Second screen recognised as permanent part of viewing experience

Editor | 28-01-2014

The second part of the NATPE/ CEA survey into second-screen usage has revealed 'tremendous potential' in content designed for synchronous viewing and the simultaneous usage of both a primary screen and second device.

The first part of the report from Research from the US Consumer Electronics Association and National Association of Television Program Executives found that broadcasters have some way to go to fully realise the potential of second-screen services, with synchronised content available for TV programmes not generating strong positive perceptions, and only 13% indicating that it makes their viewing experience "much more enjoyable." In addition it showed that despite four-fifths of second-screen users accessing their connected device while watching TV programming, only 42% tried synchronising their content experience to live TV and almost

Part two has revealed a more positive view of the second screen, with a general consensus that it is as an inevitable part of the future. Even though some believe there are strong opportunities for synchronous viewing going forward, producers were found to be still searching for the best solutions to optimise technology to create a seamless experience for the viewer. Indeed the survey found second-screen content designed for synchronous viewing does not currently have unanimous support among show runners beyond sports, reality shows and news.

Yet most study participants said they are excited about the opportunities second-screen content will provide creators, from building and sustaining a brand to providing a more meaningful connection between viewers and content. They view the second screen largely as a tool to drive viewers back to first screen content.

There was consensus among the producers and creators that content not meant for live viewing presents an additional second-screen opportunity to maximise and extend their brand. While opinions about second screen were mixed, nearly all agree that, if done properly, second screen offers a significant opportunity to grow and sustain audiences around appointment viewing television, and to increase viewer loyalty.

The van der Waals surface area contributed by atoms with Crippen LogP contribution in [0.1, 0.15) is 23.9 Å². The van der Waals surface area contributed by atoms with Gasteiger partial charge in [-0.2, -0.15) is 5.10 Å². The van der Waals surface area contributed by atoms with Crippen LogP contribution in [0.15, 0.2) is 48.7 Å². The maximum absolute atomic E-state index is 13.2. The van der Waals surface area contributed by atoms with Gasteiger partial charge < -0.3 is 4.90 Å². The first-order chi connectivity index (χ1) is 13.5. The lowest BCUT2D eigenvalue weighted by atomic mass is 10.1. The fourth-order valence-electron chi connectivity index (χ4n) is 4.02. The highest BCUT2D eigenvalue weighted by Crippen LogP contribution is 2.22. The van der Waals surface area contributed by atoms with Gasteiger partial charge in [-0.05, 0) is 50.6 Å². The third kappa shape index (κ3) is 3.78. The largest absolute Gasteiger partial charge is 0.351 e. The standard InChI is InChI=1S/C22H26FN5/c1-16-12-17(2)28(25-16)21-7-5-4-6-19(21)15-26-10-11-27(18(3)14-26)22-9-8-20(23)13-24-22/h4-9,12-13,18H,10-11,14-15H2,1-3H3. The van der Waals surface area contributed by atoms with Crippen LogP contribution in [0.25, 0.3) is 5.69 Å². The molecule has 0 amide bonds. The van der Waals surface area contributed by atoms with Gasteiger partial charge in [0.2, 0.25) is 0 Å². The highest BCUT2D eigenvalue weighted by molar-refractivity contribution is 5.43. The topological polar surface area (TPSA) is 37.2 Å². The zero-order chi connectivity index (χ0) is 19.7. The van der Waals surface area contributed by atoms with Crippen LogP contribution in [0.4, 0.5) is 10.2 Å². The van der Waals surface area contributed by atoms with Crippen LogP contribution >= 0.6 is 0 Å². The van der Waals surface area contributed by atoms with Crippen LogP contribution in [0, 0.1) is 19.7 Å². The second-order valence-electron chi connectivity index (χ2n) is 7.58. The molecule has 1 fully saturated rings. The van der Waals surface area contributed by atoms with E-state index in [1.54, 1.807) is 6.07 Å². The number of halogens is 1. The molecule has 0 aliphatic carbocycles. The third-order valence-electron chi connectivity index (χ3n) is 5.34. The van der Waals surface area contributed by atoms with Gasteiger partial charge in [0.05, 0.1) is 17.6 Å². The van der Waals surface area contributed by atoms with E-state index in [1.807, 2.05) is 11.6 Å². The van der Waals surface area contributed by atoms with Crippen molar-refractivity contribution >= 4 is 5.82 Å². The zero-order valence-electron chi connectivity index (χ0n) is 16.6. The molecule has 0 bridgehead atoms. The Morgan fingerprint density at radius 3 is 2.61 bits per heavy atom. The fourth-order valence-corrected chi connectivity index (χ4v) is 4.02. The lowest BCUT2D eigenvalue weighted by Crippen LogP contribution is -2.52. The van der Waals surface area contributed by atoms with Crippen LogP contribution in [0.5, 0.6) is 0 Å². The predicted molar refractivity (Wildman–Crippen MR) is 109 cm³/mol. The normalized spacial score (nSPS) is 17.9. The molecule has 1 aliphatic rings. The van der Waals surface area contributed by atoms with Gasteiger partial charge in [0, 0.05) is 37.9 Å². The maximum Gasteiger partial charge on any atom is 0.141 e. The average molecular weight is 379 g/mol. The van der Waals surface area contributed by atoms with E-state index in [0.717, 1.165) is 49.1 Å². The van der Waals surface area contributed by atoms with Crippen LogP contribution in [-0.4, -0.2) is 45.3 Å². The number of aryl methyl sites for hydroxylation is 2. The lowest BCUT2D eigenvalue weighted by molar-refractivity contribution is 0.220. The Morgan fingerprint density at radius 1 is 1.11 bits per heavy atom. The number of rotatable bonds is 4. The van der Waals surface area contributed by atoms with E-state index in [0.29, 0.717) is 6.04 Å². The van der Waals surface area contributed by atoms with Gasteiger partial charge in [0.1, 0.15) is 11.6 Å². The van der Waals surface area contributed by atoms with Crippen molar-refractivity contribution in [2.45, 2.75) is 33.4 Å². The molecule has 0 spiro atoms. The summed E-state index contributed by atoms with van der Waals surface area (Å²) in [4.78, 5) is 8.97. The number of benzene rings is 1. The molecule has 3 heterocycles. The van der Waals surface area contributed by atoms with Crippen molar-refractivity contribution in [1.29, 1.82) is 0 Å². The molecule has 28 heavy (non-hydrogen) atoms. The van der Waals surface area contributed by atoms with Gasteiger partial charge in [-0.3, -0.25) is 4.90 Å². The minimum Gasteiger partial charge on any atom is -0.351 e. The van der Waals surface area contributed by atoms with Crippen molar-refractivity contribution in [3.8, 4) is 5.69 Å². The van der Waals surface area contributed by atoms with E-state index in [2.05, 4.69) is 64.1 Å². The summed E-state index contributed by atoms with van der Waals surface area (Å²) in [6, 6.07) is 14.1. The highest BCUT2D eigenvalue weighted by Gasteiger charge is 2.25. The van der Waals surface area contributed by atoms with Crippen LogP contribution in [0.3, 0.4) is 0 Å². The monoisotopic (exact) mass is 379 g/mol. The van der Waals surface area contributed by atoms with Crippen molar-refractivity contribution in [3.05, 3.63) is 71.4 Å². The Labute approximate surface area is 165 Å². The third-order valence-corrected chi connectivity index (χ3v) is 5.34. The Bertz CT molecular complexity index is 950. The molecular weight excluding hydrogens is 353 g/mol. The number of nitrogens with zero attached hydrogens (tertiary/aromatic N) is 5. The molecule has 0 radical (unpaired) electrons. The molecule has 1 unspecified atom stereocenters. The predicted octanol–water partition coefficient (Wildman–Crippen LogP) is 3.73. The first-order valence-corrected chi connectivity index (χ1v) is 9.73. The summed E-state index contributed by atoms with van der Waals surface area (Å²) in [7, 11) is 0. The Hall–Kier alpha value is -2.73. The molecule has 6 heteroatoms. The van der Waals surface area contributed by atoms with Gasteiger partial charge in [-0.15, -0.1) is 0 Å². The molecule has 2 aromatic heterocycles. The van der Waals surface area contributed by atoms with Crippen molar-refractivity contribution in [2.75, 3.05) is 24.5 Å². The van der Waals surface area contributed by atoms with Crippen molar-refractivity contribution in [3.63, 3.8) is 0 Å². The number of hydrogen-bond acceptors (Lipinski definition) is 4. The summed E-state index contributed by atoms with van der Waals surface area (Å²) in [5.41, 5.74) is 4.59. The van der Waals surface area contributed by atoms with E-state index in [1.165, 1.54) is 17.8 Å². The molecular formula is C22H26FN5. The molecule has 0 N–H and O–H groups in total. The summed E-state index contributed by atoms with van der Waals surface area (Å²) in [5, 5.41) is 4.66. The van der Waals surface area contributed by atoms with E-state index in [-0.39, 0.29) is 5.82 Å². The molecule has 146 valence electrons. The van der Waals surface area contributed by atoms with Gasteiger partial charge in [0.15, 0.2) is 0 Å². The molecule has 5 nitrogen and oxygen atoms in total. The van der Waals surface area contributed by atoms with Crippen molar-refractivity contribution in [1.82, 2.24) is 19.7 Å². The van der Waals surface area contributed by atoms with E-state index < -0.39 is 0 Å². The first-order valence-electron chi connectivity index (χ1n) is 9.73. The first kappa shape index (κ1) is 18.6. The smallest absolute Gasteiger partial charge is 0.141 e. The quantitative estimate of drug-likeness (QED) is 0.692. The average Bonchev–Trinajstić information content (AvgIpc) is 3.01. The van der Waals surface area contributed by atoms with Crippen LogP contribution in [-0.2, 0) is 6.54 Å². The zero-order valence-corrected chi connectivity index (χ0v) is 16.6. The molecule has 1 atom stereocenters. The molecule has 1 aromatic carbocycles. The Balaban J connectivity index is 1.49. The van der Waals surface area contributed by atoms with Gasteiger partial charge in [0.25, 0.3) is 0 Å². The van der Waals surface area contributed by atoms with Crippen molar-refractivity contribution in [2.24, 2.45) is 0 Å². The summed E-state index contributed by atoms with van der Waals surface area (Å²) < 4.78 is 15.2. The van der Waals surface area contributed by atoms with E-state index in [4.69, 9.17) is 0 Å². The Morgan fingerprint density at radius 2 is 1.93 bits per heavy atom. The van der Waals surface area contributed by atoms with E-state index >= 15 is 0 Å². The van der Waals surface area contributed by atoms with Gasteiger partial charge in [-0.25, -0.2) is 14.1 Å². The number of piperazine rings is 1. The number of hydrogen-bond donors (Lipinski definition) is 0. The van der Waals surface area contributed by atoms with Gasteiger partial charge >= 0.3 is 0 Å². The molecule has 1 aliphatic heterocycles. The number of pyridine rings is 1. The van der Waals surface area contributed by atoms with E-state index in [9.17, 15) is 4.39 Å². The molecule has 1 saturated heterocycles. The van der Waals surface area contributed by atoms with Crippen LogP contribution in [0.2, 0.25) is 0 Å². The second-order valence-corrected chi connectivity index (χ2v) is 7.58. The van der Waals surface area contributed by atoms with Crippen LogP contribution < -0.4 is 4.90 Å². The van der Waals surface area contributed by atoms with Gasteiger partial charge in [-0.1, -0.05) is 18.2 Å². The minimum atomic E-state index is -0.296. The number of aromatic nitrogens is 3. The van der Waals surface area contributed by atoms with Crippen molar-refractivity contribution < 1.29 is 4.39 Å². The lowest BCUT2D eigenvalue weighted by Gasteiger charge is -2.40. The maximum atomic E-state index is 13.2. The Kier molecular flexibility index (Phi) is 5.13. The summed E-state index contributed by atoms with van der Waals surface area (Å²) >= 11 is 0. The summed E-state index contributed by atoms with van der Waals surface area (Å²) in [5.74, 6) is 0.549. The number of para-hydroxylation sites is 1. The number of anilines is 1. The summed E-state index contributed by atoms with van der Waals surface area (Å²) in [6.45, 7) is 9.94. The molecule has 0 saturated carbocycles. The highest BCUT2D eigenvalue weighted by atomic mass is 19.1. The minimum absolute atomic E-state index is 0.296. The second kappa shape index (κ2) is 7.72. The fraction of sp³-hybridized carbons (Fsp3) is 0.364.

Additionally, the producers and creators surveyed found that the second screen enhances the viewing experience in a number of ways: building social currency among viewers; making viewers feel special; bringing about a deeper experience with the primary content; creating a shared viewing experience and sense of community among fans; and maintaining a show's relevance by offering viewers a platform to continue to interact and talk about the programme, even when it's not on air.

"Phase one of our joint research project helped identify key areas of consumer interest in engaging in the second screen experience," said CEA President and CEO Gary Shapiro. "Part two provides critical insights on second screen from the television production community. A deeper exploration of the intersection of these two studies will help device manufacturers and content producers identify a winning, strategic approach to develop this promising market by providing tangible benefits to viewers."